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Animal Farm and 1984 (Anglais) Relié – 1 juin 2003

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ANIMAL FARM

George Orwell's classic satire of the Russian Revolution is an intimate part of our contemporary culture. It is the account of the bold struggle, initiated by the animals, that transforms Mr. Jones's Manor Farm into Animal Farm--a wholly democratic society built on the credo that All Animals Are Created Equal. Out of their cleverness, the pigs Napoleon, Squealer, and Snowball emerge as leaders of the new community in a subtle evolution that proves disastrous. The climax is the brutal betrayal of the faithful horse Boxer, when totalitarian rule is reestablished with the bloodstained postscript to the founding slogan: But some Animals Are More Equal Than Others. . . .

1984

In 1984, London is a grim city where Big Brother is always watching you and the Thought Police can practically read your mind. Winston is a man in grave danger for the simple reason that his memory still functions. Drawn into a forbidden love affair, Winston finds the courage to join a secret revolutionary organization called The Brotherhood, dedicated to the destruction of the Party. Together with his beloved Julia, he hazards his life in a deadly match against the powers that be.

Biographie de l'auteur

George Orwell (1903-1950) served with the Imperial Police in Burma, fought with the Republicans during the Spanish Civil War, and was a member of the Home Guard and a writer for the BBC during World War II. He is the author of many works of nonfiction and fiction, including Burmese Days, Down and Out in Paris and London, A Clergyman's Daughter, Coming Up for Air, and Keep the Aspidistra Flying.

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Format: CD
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No animal may drink alcohol "to excess"

A fairy tale or a nightmare? It all began with a dream by Major, a Middle White boar, of equality, and freedom from oppression. Maybe not in our life comrade, but eventually.

The dream brings a song. Intolerable conditions lead to revolution. As time passes things change; not exactly as planned.

There are two striking parts to this tale that stand out. First when Boxer is sent to the hospital and Benjamin reads the side of the van "Horse Slaughterer." Secondly there was a party in the farm house as the pigs were playing cards with the men, two aces of spades showed up. An argument ensues. Then a realization was drawn by the creatures outside looking in as they "...looked from pig to man, and man to pig, and from pig to man again..."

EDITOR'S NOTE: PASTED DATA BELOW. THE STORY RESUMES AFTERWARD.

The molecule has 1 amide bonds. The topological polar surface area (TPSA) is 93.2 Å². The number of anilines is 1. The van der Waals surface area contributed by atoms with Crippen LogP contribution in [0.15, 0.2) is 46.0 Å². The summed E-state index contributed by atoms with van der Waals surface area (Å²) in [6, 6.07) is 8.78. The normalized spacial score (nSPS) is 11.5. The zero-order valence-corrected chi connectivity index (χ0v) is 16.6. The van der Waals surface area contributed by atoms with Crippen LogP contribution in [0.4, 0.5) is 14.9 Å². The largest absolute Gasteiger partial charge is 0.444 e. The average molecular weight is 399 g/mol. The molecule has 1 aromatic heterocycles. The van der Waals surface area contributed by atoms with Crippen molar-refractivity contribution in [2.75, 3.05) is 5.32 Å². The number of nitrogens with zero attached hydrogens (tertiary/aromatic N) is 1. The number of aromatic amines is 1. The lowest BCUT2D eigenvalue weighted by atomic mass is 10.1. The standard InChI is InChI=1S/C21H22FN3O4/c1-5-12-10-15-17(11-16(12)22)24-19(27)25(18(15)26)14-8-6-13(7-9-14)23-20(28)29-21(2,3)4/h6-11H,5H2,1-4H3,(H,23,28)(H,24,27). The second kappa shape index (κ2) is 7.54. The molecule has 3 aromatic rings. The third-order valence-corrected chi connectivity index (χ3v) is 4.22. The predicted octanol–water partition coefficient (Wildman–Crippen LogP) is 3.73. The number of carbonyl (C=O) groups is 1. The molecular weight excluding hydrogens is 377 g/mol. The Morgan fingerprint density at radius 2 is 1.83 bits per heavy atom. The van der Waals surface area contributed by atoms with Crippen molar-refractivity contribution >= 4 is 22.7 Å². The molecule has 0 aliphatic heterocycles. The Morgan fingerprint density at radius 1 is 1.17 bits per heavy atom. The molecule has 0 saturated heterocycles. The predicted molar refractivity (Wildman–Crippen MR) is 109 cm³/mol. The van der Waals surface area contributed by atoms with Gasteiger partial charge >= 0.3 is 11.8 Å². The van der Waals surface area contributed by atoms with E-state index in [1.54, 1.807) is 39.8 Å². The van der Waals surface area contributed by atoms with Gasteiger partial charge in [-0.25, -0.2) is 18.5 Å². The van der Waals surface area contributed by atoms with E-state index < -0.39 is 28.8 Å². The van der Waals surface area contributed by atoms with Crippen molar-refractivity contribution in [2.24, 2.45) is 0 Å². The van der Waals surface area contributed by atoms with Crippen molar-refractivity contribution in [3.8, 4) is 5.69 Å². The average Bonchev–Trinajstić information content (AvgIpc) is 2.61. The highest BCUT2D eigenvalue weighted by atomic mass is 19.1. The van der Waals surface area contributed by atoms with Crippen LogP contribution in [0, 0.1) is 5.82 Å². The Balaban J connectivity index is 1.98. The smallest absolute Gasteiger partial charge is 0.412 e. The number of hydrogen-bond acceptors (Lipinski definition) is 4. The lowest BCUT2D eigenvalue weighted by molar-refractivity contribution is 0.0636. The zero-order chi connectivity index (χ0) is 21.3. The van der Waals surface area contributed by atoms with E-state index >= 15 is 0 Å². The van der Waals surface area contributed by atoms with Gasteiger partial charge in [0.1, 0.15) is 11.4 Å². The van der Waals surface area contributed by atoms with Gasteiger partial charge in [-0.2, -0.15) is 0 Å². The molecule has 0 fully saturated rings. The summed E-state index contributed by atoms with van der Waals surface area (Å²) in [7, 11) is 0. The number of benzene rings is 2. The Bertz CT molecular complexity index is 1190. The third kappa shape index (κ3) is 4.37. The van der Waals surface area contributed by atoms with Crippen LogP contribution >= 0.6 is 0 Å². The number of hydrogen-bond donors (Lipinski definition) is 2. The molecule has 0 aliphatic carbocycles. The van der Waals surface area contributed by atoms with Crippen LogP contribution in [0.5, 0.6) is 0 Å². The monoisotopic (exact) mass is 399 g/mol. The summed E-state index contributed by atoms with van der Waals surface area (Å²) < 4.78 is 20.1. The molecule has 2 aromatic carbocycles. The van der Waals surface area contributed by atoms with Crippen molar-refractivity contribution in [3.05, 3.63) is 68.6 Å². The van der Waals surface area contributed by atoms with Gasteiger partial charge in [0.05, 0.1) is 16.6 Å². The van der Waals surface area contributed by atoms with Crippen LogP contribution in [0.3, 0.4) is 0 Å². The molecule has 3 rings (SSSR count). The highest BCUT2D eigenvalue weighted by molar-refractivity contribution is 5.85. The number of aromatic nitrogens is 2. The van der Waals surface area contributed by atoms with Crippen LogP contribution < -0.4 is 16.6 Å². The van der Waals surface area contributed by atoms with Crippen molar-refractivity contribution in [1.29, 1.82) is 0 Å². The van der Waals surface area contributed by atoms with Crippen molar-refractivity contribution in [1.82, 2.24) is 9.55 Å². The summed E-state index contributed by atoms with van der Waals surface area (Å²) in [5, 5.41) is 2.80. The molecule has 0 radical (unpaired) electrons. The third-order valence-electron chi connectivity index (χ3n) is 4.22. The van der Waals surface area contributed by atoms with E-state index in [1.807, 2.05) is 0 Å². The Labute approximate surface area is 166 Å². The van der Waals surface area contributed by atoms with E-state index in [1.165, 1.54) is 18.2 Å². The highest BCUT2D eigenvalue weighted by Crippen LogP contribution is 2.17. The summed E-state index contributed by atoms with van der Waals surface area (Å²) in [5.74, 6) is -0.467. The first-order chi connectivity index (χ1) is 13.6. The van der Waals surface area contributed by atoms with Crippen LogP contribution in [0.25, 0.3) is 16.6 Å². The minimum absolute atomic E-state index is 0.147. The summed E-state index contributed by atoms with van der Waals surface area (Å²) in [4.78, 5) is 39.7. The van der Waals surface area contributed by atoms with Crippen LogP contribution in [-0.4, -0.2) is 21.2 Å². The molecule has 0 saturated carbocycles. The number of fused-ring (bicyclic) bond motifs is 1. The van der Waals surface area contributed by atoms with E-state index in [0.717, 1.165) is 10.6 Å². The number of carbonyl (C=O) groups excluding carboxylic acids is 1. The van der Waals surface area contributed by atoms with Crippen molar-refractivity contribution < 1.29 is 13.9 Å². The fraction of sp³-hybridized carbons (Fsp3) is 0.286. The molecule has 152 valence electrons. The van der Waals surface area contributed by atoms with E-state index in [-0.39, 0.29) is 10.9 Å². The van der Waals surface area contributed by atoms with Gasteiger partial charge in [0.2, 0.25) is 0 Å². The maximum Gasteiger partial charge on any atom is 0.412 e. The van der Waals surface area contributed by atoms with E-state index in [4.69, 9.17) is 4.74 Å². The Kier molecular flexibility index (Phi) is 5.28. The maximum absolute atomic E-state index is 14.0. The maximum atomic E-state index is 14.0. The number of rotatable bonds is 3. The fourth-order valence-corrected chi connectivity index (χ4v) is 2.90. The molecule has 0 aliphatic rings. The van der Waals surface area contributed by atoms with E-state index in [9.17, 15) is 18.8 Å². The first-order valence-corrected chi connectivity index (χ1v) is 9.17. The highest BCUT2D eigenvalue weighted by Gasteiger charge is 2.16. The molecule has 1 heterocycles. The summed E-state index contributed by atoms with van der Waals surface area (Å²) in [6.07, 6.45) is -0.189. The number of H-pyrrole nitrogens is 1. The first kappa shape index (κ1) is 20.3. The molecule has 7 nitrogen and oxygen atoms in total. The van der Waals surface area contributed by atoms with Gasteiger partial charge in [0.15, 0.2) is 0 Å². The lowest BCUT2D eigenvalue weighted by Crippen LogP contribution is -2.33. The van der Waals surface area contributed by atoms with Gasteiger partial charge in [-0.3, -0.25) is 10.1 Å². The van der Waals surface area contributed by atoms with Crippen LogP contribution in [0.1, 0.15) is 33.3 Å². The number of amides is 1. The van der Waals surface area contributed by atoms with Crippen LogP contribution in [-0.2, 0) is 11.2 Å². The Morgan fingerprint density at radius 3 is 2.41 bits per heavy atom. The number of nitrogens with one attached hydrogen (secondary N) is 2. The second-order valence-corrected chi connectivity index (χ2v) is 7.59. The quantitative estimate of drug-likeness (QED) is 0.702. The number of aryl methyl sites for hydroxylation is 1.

----------------------------------------------------------

Deviates corrected for their own good

In a society that has eliminated many imbalances, surplus goods, and even class struggle, there are bound to be deviates; Winston Smith is one of those. He starts out, due to his inability to doublethink, with thoughtcrime. This is in a society that believes a thought is as real as the deed. Eventually he graduates through a series of misdemeanors to illicit sex and even plans to overthrow the very government that took him in as an orphan.

If he gets caught, he will be sent to the "Ministry of Love" where they have a record of 100% cures for this sort of insanity. They will even forgive his past indiscretions.

Be sure to watch the three different movies made from this book:

1984 (1954) Peter Cushing is Winston Smith

1984 (1956) Edmond O'Brien is Winston Smith

Nineteen Eighty-Four (1984) John Hurt is Winston smith
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Commentaires client les plus utiles sur Amazon.com (beta)

Amazon.com: HASH(0x8f7ef528) étoiles sur 5 3.305 commentaires
202 internautes sur 213 ont trouvé ce commentaire utile 
HASH(0x8f8200c0) étoiles sur 5 Worthy literature that transcends the genre of political fable 22 juin 2008
Par Odysseus - Publié sur Amazon.com
Format: Relié
This is a handsome republication of Orwell's two most renowned works, Animal Farm and 1984. Even if you're just looking for 1984, this edition is to be commended; it comes with a fine introduction by today's leading Orwell enthusiast, Christopher Hitchens, and the reward of including Animal Farm requires very little in the way of additional effort or expense on your part. At 80-odd pages, you may as well pick it up in the same volume, and you're virtually certain to be glad that you did.

I'm not alone in being of a generation that was first required to read Orwell in my student days (Middle School, in my case.) It seems that there was a lot of literature churned out then, accessible to if not directly aimed at children, with the horrors of totalitarianism as its theme. In addition to reading Orwell, we were also reading Huxley, Bradbury, and Verne -- the youth-oriented John Christopher books being yet another example. The generation that lived through Nazism and Stalinism clearly wanted the younger set to be aware of the horrors that could be, and to remain on guard against them.